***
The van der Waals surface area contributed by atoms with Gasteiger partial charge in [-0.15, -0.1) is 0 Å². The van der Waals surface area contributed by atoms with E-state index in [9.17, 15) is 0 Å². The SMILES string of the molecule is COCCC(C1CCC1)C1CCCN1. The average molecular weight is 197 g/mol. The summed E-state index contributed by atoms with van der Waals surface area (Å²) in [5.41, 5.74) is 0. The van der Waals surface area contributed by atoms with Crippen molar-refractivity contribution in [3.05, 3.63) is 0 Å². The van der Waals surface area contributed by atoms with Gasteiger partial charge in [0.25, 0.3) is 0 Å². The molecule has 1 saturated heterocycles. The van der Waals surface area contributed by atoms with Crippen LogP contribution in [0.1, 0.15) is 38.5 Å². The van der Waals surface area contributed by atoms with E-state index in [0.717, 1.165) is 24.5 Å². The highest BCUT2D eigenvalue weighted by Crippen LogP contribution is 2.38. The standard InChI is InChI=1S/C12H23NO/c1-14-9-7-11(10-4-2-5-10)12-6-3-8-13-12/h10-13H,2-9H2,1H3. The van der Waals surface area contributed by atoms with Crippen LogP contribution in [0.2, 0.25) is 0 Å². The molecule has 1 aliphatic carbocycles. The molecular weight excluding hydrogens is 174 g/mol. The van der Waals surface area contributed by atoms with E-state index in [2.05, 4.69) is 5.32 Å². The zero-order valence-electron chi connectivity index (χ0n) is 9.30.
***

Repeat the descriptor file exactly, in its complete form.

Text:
The van der Waals surface area contributed by atoms with Gasteiger partial charge in [-0.15, -0.1) is 0 Å². The van der Waals surface area contributed by atoms with E-state index in [9.17, 15) is 0 Å². The SMILES string of the molecule is COCCC(C1CCC1)C1CCCN1. The average molecular weight is 197 g/mol. The summed E-state index contributed by atoms with van der Waals surface area (Å²) in [5.41, 5.74) is 0. The van der Waals surface area contributed by atoms with Crippen molar-refractivity contribution in [3.05, 3.63) is 0 Å². The van der Waals surface area contributed by atoms with Gasteiger partial charge in [0.25, 0.3) is 0 Å². The molecule has 1 saturated heterocycles. The van der Waals surface area contributed by atoms with Crippen LogP contribution in [0.1, 0.15) is 38.5 Å². The van der Waals surface area contributed by atoms with E-state index in [0.717, 1.165) is 24.5 Å². The highest BCUT2D eigenvalue weighted by Crippen LogP contribution is 2.38. The standard InChI is InChI=1S/C12H23NO/c1-14-9-7-11(10-4-2-5-10)12-6-3-8-13-12/h10-13H,2-9H2,1H3. The van der Waals surface area contributed by atoms with Crippen LogP contribution in [0.2, 0.25) is 0 Å². The molecule has 1 aliphatic carbocycles. The molecular weight excluding hydrogens is 174 g/mol. The van der Waals surface area contributed by atoms with E-state index in [2.05, 4.69) is 5.32 Å². The zero-order valence-electron chi connectivity index (χ0n) is 9.30.